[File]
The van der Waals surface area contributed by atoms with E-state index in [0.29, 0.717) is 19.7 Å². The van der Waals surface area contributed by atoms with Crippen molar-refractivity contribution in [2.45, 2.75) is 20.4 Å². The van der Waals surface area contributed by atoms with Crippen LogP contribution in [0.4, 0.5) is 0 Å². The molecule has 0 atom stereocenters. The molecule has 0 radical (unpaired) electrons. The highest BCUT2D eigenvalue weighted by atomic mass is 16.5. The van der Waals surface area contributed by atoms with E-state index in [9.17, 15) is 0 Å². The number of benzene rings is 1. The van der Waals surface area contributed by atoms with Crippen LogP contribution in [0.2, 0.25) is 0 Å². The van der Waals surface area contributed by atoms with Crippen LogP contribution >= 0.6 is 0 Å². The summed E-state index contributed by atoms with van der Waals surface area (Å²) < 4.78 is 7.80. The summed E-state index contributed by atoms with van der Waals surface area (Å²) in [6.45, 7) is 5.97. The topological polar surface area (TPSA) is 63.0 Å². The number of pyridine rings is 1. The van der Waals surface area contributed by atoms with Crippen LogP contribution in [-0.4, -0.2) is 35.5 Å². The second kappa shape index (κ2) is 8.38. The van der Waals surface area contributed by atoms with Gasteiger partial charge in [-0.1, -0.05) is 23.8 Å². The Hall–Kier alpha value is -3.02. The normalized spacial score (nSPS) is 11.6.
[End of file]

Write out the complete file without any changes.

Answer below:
The van der Waals surface area contributed by atoms with E-state index in [0.29, 0.717) is 19.7 Å². The van der Waals surface area contributed by atoms with Crippen molar-refractivity contribution in [2.45, 2.75) is 20.4 Å². The van der Waals surface area contributed by atoms with Crippen LogP contribution in [0.4, 0.5) is 0 Å². The molecule has 0 atom stereocenters. The molecule has 0 radical (unpaired) electrons. The highest BCUT2D eigenvalue weighted by atomic mass is 16.5. The van der Waals surface area contributed by atoms with E-state index in [9.17, 15) is 0 Å². The number of benzene rings is 1. The van der Waals surface area contributed by atoms with Crippen LogP contribution in [0.2, 0.25) is 0 Å². The van der Waals surface area contributed by atoms with Crippen LogP contribution >= 0.6 is 0 Å². The summed E-state index contributed by atoms with van der Waals surface area (Å²) < 4.78 is 7.80. The summed E-state index contributed by atoms with van der Waals surface area (Å²) in [6.45, 7) is 5.97. The topological polar surface area (TPSA) is 63.0 Å². The number of pyridine rings is 1. The van der Waals surface area contributed by atoms with Crippen LogP contribution in [-0.4, -0.2) is 35.5 Å². The second kappa shape index (κ2) is 8.38. The van der Waals surface area contributed by atoms with Gasteiger partial charge in [-0.1, -0.05) is 23.8 Å². The Hall–Kier alpha value is -3.02. The normalized spacial score (nSPS) is 11.6.